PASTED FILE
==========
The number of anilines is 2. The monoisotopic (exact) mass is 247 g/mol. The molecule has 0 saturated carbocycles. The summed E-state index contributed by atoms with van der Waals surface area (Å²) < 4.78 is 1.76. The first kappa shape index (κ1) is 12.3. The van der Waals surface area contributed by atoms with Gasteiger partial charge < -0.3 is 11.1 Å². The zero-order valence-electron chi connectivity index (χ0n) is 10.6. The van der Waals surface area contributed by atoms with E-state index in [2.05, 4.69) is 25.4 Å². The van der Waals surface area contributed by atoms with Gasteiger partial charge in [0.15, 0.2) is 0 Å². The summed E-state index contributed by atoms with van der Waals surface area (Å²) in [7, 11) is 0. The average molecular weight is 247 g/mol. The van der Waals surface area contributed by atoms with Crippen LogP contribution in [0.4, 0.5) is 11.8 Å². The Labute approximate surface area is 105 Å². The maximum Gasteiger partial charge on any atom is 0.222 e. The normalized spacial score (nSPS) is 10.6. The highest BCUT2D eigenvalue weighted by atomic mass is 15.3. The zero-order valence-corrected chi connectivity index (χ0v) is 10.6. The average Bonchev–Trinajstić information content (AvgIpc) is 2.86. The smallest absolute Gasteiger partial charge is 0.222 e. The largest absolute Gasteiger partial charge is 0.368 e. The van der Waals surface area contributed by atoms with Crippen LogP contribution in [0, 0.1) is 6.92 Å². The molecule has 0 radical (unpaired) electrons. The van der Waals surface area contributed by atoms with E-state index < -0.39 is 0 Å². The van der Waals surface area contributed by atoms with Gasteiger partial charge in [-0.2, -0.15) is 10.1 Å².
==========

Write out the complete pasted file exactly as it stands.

The number of anilines is 2. The monoisotopic (exact) mass is 247 g/mol. The molecule has 0 saturated carbocycles. The summed E-state index contributed by atoms with van der Waals surface area (Å²) < 4.78 is 1.76. The first kappa shape index (κ1) is 12.3. The van der Waals surface area contributed by atoms with Gasteiger partial charge < -0.3 is 11.1 Å². The zero-order valence-electron chi connectivity index (χ0n) is 10.6. The van der Waals surface area contributed by atoms with E-state index in [2.05, 4.69) is 25.4 Å². The van der Waals surface area contributed by atoms with Gasteiger partial charge in [0.15, 0.2) is 0 Å². The summed E-state index contributed by atoms with van der Waals surface area (Å²) in [7, 11) is 0. The average molecular weight is 247 g/mol. The van der Waals surface area contributed by atoms with Crippen LogP contribution in [0.4, 0.5) is 11.8 Å². The Labute approximate surface area is 105 Å². The maximum Gasteiger partial charge on any atom is 0.222 e. The normalized spacial score (nSPS) is 10.6. The highest BCUT2D eigenvalue weighted by atomic mass is 15.3. The zero-order valence-corrected chi connectivity index (χ0v) is 10.6. The average Bonchev–Trinajstić information content (AvgIpc) is 2.86. The smallest absolute Gasteiger partial charge is 0.222 e. The largest absolute Gasteiger partial charge is 0.368 e. The van der Waals surface area contributed by atoms with Crippen LogP contribution in [0, 0.1) is 6.92 Å². The molecule has 0 radical (unpaired) electrons. The van der Waals surface area contributed by atoms with E-state index < -0.39 is 0 Å². The van der Waals surface area contributed by atoms with Gasteiger partial charge in [-0.2, -0.15) is 10.1 Å².